Announcing Stack Overflow Documentation

We started with Q&A. Technical documentation is next, and we need your help.

Whether you're a beginner or an experienced developer, you can contribute.

Sign up and start helping → Learn more about Documentation →

I'm looking to start on a project web 2.0 app for a bit of fun. I'm a little confused as to what sort of backend I will require. The site revolves around a user submitting an item, then other users submitting responses, then rating each response up or down. That sounds a little like digg.com I realise. How do I go about tackling a project like this? Is a ruby-on-rails + MySQL solution a good way to start? I've also read it could be developed using wordpress :S

Are there any guides/documentation/global-tutorials for this sort of thing? I'm very new to web applications and am using this as a learning tool.


share|improve this question

closed as off-topic by Emissary, Pang, user2314737, PetahChristian, hichris123 Apr 3 at 19:09

This question appears to be off-topic. The users who voted to close gave this specific reason:

  • "Questions asking us to recommend or find a book, tool, software library, tutorial or other off-site resource are off-topic for Stack Overflow as they tend to attract opinionated answers and spam. Instead, describe the problem and what has been done so far to solve it." – Emissary, user2314737, PetahChristian
If this question can be reworded to fit the rules in the help center, please edit the question.

First things first, when starting to learn something like this, read a book.

If its Rails you are interested in, you could probably skip buying a book on databases, but would advise:

For online guides, Rails has its own 'Rails guides' - http://guides.rubyonrails.org/

For a free guide to Ruby you could try the online pickaxe http://whytheluckystiff.net/ruby/pickaxe/

The plus side to Rails is that you have a Ruby API to access your database (in the form of ActiveRecord) where you can skip out (initially) on learning a lot of SQL (not recommended for performance applications, but good for starting with).

My advice is to learn this stuff before you go on to AJAX.

Oh, and skip web development on Windows, go install VMWare Server and install any distribution, though, for ease of use try Ubuntu (unless you are already on a Linux machine / Mac), it will save you lots of development headaches later on, though may be a pain initially. There are guides for getting set up for this all over Google.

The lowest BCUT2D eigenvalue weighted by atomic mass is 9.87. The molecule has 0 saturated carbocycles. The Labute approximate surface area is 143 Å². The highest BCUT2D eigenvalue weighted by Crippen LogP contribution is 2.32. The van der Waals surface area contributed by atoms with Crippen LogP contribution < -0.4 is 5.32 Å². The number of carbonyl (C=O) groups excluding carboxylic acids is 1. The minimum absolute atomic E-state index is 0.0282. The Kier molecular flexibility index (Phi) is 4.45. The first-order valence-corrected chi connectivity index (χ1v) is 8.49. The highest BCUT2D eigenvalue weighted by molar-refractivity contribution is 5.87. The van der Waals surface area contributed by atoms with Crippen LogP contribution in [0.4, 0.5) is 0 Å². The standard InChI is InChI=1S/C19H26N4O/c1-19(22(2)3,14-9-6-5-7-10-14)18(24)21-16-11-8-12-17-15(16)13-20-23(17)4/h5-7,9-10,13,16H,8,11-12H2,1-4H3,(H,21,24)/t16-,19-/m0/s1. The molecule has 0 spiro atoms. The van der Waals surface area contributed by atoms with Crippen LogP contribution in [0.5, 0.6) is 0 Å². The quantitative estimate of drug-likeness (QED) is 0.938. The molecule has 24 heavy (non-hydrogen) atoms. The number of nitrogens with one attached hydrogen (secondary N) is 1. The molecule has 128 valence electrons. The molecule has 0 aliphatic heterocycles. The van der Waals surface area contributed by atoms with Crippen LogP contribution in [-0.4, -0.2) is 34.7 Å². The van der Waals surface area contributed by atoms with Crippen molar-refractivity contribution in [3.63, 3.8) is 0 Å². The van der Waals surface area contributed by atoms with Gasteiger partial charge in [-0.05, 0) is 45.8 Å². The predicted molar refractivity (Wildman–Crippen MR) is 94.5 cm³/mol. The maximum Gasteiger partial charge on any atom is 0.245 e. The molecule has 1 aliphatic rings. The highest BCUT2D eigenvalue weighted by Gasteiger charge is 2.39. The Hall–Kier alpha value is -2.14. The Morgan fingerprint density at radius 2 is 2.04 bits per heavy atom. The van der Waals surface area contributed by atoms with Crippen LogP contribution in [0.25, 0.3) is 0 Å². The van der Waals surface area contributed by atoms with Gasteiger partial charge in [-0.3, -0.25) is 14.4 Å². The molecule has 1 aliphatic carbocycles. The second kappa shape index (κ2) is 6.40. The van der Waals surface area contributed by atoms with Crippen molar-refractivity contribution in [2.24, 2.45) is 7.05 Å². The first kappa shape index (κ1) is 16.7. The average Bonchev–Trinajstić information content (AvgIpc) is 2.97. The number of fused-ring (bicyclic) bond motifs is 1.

As for your question on databases, even though the books may suggest using sqlite, try and avoid it, and go for something like Postgres instead of MySQL, the benefits will become obvious to you once you start looking at more advanced SQL stuff.

share|improve this answer
Thank you. Appreciate the answers guys. Will look at some of those links. I think the best thing to do is just get a prototype up and running and tweak the issues out, rather then try and plan for problems now. – Dominic Jul 19 '09 at 16:13
If you do some BDD, then you can plan for problems now and develop for them. Adding tests for basic stuff, then adding additional tests every time you find a flaw in your app – Omar Qureshi Jul 20 '09 at 19:53

You basically need 3 things to build a site like you're looking for.

1) you need a database to store the state of your application. Something like MySQL or MSSQL Express Edition.

2) you need a server side technology like PHP or ASP.NET to handle the communications between the web browser and the database.

3) you need some javascript code in your browser to capture the events and inputs from your users.

A basic flow might look like this:

A user navigates to page and clicks a button which raises a javascript click event. The click event handler makes an AJAX request back to the PHP code running on the server which saves the data to the database.

share|improve this answer
Cheers for that. I'm most concerned about the layout of the database. How do I store the data? Do I make a new table for each topic, with the actual responses being the fields (with the ratings as columns). I realise these are the noobiest comments, so perhaps some texts/guides on web database utilization. – Dominic Jul 19 '09 at 14:28

Use whatever technology you have some familiarity with or whatever you would like to learn. You can do bad job or great job with any technology at hand.

From the description you provide, it should not be that complicated, but you will definitely need to learn some HTML and CSS, and later JavaScript.

share|improve this answer
I'm well experienced with html css and js. I have next to no experience with database manipulation via web languages. I'm wondering what the best method is. – Dominic Jul 19 '09 at 13:19
There is no best. Just pick up a technology, get a book and go practice. – User Jul 19 '09 at 14:40
there really is no silver bullet, that's why there is so many languages and sometimes even multiple frameworks per language. If you are just trying to get initiated to some broader concepts I would pick a popular MVC framework and go with it. Chances are you will make some serious mistakes anyway since it is your first time, so trying to pick the absolute perfect technology really is sort of a waste – grinch Oct 3 '12 at 2:40